By Kathy Oneto
We’re all stretched right now. Yet, we need to be pivoting and actively problem-solving as the world changes around us. It’s all too easy to get mired in day-to-day business operations and find it hard to carve out time to do the strategic thinking and planning you need to do to move your business and organization forward. In today’s environment, it’s imperative that you find this time. Plus, this is the type of work that is energizing, rewarding, and fun. And even leaders could likely use a little fun right now, right?
Below are tips on how to conduct a rapid strategy session that takes just 30 minutes to make a shift around a choice you are trying to make for your business. With the below as a guide, you can find time to think and think clearly.
Here’s how it works.
1. Carve out time in the morning for a “strategy break.” Do your rapid strategy session in the morning when your mind is fresh. Research has shown that conscious, critical thinking takes a lot of energy. Our mental energy is finite, getting depleted throughout the day, so it’s best to do critical thinking in the morning when you are still unencumbered.
Put yourself into an environment that will avoid distractions. We all think we can multi-task, but our brains really can’t juggle multiple thought processes at once. So, get yourself into your own space. Turn off your computer and phone and put aside whatever will get in the way of you focusing your attention. Do not allow yourself to get sucked into energy draining and attention distracting activities like reading emails.
2. Quiet and clear your mind. Start by writing down everything that is filling your brain at the moment like to do’s or random ideas and thoughts that are popping into your conscious. Capture them quickly on a piece of paper to get them off your mind.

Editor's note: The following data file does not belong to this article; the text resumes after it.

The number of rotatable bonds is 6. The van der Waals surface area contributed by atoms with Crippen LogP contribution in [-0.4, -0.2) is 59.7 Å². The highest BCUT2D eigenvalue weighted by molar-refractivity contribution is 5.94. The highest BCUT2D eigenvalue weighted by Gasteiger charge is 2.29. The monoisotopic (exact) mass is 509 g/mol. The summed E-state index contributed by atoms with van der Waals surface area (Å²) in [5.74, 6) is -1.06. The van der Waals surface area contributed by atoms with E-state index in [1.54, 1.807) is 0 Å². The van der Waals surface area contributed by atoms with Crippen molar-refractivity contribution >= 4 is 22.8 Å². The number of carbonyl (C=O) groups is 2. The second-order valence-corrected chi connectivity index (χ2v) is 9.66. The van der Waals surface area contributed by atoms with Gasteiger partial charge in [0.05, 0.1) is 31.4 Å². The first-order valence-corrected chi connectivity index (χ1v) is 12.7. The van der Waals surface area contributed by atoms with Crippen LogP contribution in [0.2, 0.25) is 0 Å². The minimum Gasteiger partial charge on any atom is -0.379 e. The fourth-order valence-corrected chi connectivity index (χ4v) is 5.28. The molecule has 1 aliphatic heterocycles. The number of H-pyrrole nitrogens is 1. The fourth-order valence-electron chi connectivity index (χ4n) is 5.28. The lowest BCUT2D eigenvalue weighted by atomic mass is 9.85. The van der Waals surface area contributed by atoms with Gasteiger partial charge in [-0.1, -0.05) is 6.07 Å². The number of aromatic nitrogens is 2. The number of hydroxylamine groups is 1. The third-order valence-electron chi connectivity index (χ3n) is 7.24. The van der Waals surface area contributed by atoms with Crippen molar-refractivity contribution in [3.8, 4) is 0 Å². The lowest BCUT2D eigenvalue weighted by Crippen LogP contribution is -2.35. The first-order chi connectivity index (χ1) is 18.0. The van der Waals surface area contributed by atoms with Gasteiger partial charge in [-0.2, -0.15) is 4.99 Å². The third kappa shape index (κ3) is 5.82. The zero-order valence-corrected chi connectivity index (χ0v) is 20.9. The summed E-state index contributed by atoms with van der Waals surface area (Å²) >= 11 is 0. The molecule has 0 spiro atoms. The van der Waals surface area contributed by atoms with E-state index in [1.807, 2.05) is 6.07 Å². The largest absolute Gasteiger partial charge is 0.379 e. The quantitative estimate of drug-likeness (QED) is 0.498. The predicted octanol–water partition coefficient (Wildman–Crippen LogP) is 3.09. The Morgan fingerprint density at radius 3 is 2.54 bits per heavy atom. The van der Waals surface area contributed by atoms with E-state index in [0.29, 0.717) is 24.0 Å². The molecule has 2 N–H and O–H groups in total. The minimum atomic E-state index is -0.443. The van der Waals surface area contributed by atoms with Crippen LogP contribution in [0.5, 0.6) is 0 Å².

Then, close your eyes. Get into your body. Put your hands in your lap and take 5 deep breaths focusing on each breath. Turn off your internal dialogue by focusing on the sounds around you. Take another 5 deep breaths and listen. I know it might sound hokey, but it will get you centered.
3. Define your inquiry. Now, get to why you’re here. Write down your inquiry question. Just one sentence and keep it short. Pick one of the following questions to ask yourself:
- What is the goal I’m trying to achieve?
- What’s the ideal outcome I’m seeking?
- What am I trying to solve?
- What am I trying to understand?
4. Get to what’s at the heart of the matter. Focus on the situation and simplify it down to the most salient issues. Simply ask: What is at the heart of the matter? Capture up to 1-3 factors.
5. Investigate what you may have tried already. Note if there are actions you have already taken to address this inquiry question and if there are any learnings or insights you want to consider.
6. Determine actions or options for addressing the issue. This is …read more
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